So he left, which led to all sorts of unpleasantness. As editor of Marketing Week I received a call from Charlie asking why we hadn’t written about the various rumours about Bell circulating in Private Eye and other esteemed organs. I said it wasn’t any of our business until it reflected on the business. It’s probably the last call Charlie and I ever had – which I rather regretted because, for all his faults, Charlie was a genius adman and terrific company when he wanted to be.
Anyway Bell went on and hooked up with Frank Lowe, the former boss of CDP who had set up Lowe Howard-Spink. Out of the fire, into the frying pan – although, frustratingly, there are only a few pages in the book on this. The book actually reads reads as though it has been edited with a palette knife.
Bell and Lowe were never going to work – Bell itemises how Frank disappeared in a huff for four weeks when he thought Bell was getting too much attention – but Bell somehow or other morphed this into a PR business, which then became Chime Communications and now, as far as he’s concerned, is once more the Bell Pottinger PR business.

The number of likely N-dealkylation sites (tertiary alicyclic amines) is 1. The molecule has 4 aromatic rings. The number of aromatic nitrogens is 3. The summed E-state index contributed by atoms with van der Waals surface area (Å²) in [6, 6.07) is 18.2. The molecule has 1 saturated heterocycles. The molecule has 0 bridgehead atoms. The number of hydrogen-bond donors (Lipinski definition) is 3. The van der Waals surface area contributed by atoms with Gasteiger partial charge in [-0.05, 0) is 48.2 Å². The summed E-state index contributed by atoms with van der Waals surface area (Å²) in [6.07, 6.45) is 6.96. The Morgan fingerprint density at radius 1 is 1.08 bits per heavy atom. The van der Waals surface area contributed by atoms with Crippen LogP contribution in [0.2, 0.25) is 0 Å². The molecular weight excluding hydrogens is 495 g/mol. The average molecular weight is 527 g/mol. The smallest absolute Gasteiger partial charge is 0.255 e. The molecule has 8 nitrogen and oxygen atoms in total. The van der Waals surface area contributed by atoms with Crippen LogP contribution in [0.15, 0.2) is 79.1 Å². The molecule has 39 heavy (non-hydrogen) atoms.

Sadly for the book, this is mostly lost amidst loads of stuff about Thatcher (you’re either a fan or you’re not and, if you’re not, no amount of special pleading is going to create a ‘great’ person) and some others who are also ‘great.’ The late David Frost comes into this category – a proper editor might have demurred, for all Frostie’s achievements.
But, in this, this smoothie, somewhere-to-the-right-of-Attila the Hun ad cum PR man emerges as the guy you’d like to have a drink with. He is the fantastic Mr Fox, a despised species who journalists and others like because – there’s actually no real reason not to.
A couple of years ago I wrote something about a Chime deal with Simon Gulliford, a marketing consultant who had been involved in the pitch that saw Easyjet head to Chime agency VCCP. Chime bought Gulliford’s company soon after.